First Israeli-Lebanese talks in 30 years to be held on maritime dispute

Israel's energy minister confirmed that two sides would hold US-mediated talks.

Israel-Lebanon border (photo credit: MARC ISRAEL SELLEM/THE JERUSALEM POST)
Israel-Lebanon border
(photo credit: MARC ISRAEL SELLEM/THE JERUSALEM POST)
For the first time in 30 years, Israel and Lebanon will hold direct negotiations to try to resolve their maritime border dispute, officials for both sides and the United States said Thursday.
The talks between the two neighboring states, which are at war and have no diplomatic ties, will be mediated by the US and hosted by the United Nations.
Those negotiations, over an 860-square-kilometer area in the Eastern Mediterranean near Israel’s natural-gas fields, are scheduled to begin the week of October 12 at the UN base in Naqoura, near the country’s border with Israel at Rosh Hanikra.
“The United States looks forward to commencement of the maritime boundary discussions soon, to be held in Naqoura, Lebanon, under the UN flag and hosted by the staff from the Office of the UN Special Coordinator for Lebanon (UNSCOL),” US Secretary of State Mike Pompeo said in a statement.
News of the pending negotiations is viewed as the latest Middle East success for the Trump administration with regard to Israel’s ties with its neighbors. It follows two US-brokered normalization deals between Israel and the United Arab Emirates and Bahrain.
“Today’s announcement is a vital step forward that serves the interests of Lebanon and Israel, of the region, and of the United States,” Pompeo said. “Both countries requested that the United States participate as mediator and facilitator in the maritime discussions,” he added.
“This historic agreement between the two parties was brokered by the United States and is the result of nearly three years of intense diplomatic engagement by Ambassador David Satterfield and Assistant Secretary [of State for Near East Affairs] David Schenker,” Pompeo said.
“The United States also looks forward to separate expert-level talks to define unresolved issues related to the Blue Line [the Israel-Lebanon land border], which offer the promise of another positive step for regional stability,” he said.
Both Foreign Minister Gabi Ashkenazi and Energy Minister Yuval Steinitz, who will represent Israel at the talks, thanked the US, noting that such a breakthrough would not have come about without its efforts.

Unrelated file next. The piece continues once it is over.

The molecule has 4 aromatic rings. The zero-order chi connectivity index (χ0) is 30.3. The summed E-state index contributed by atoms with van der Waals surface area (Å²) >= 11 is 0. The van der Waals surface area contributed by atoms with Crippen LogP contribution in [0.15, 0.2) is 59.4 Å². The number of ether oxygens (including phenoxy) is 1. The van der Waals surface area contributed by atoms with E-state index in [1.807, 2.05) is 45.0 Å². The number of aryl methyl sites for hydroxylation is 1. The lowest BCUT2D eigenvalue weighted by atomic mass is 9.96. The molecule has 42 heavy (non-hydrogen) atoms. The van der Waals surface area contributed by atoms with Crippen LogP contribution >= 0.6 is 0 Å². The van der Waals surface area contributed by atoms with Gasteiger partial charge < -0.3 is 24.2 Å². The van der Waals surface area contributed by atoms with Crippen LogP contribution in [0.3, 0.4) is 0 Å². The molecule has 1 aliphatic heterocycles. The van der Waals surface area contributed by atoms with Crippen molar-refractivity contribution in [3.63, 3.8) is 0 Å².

“We look forward to the opening of direct negotiations in the near future,” Steinitz said. “Our objective is to end the dispute over the economic maritime demarcation of the waters between Israel and Lebanon in order to help develop natural resources for the benefit of all peoples in the region.”
The final breakthrough in the process came in the aftermath of a recent visit to the region by Schenker, he said. Initial news of the talks was reported by the media last week, including by The Jerusalem Post.
In Lebanon, politicians were more cautious.
“This is a framework agreement, not a final one,” Lebanese Parliament Speaker Nabih Berri told reporters, adding that Washington would push for an agreement as soon as possible. Berri is a Hezbollah ally and an influential Shi’ite leader in charge of the border portfolio.
A Lebanese official source suggested Berri was prompted to make the announcement now because of the economic crisis and US sanctions imposed last month on his right-hand man, Ali Hassan Khalil.
A Western diplomat echoed this, but Berri denied being swayed. “I, Berri, cannot be softened by force,” he told reporters.
The announcement of the talks came as Lebanon faces its worst crisis since the 1975-1990 civil war. The country’s financial meltdown was compounded by a massive port explosion that wrecked a swathe of Beirut in August, killing nearly 200 people.
Resolution of the dispute would have positive economic benefits for Lebanon. In 2018, Beirut licensed a group made up of Italy’s Eni, France’s Total and Russia’s Novatek to carry out Lebanon’s first offshore energy exploration in two blocks. One of them, Block 9, covers a stretch disputed by Israel.
The talks have not provided sanctions relief for Lebanese officials with links to Hezbollah or those engaged in corruption, Schenker told reporters. Further sanctions remained in play even after Israel and Lebanon announced earlier on Thursday that they had agreed to a framework for the coming negotiations, he said.
“We note that this is a framework to begin discussions,” Schenker said. “It is not the actual agreement upon delineation of the maritime boundary or upon the sharing of potential resources that will be the subject of the discussions that will take place between the two sides.”
“But that said, we encourage both sides to take advantage of this opportunity to reach a mutually beneficial agreement,” he said.
Schenker will represent the US in the first round of talks.

Reuters contributed to this report.